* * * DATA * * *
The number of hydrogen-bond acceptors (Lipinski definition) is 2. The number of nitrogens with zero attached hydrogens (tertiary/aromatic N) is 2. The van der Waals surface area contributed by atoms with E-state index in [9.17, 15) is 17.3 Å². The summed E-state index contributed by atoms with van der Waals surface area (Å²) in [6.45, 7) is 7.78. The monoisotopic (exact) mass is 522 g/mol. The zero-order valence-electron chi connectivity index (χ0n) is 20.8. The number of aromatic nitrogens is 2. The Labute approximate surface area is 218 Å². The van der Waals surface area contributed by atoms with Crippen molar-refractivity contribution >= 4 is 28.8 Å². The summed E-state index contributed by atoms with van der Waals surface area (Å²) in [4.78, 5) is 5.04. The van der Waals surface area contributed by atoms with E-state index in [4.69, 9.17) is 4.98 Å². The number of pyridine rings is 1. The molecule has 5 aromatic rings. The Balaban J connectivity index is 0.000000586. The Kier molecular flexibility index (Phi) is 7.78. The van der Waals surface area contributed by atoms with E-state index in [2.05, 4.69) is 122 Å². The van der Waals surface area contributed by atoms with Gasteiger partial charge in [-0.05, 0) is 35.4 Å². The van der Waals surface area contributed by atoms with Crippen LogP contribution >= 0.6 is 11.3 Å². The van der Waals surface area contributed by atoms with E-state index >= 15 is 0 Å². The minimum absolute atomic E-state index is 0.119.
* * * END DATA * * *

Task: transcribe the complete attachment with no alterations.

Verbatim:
The number of hydrogen-bond acceptors (Lipinski definition) is 2. The number of nitrogens with zero attached hydrogens (tertiary/aromatic N) is 2. The van der Waals surface area contributed by atoms with E-state index in [9.17, 15) is 17.3 Å². The summed E-state index contributed by atoms with van der Waals surface area (Å²) in [6.45, 7) is 7.78. The monoisotopic (exact) mass is 522 g/mol. The zero-order valence-electron chi connectivity index (χ0n) is 20.8. The number of aromatic nitrogens is 2. The Labute approximate surface area is 218 Å². The van der Waals surface area contributed by atoms with Crippen molar-refractivity contribution >= 4 is 28.8 Å². The summed E-state index contributed by atoms with van der Waals surface area (Å²) in [4.78, 5) is 5.04. The van der Waals surface area contributed by atoms with E-state index in [4.69, 9.17) is 4.98 Å². The number of pyridine rings is 1. The molecule has 5 aromatic rings. The Balaban J connectivity index is 0.000000586. The Kier molecular flexibility index (Phi) is 7.78. The van der Waals surface area contributed by atoms with E-state index in [2.05, 4.69) is 122 Å². The van der Waals surface area contributed by atoms with Gasteiger partial charge in [-0.05, 0) is 35.4 Å². The van der Waals surface area contributed by atoms with Crippen LogP contribution >= 0.6 is 11.3 Å². The van der Waals surface area contributed by atoms with E-state index >= 15 is 0 Å². The minimum absolute atomic E-state index is 0.119.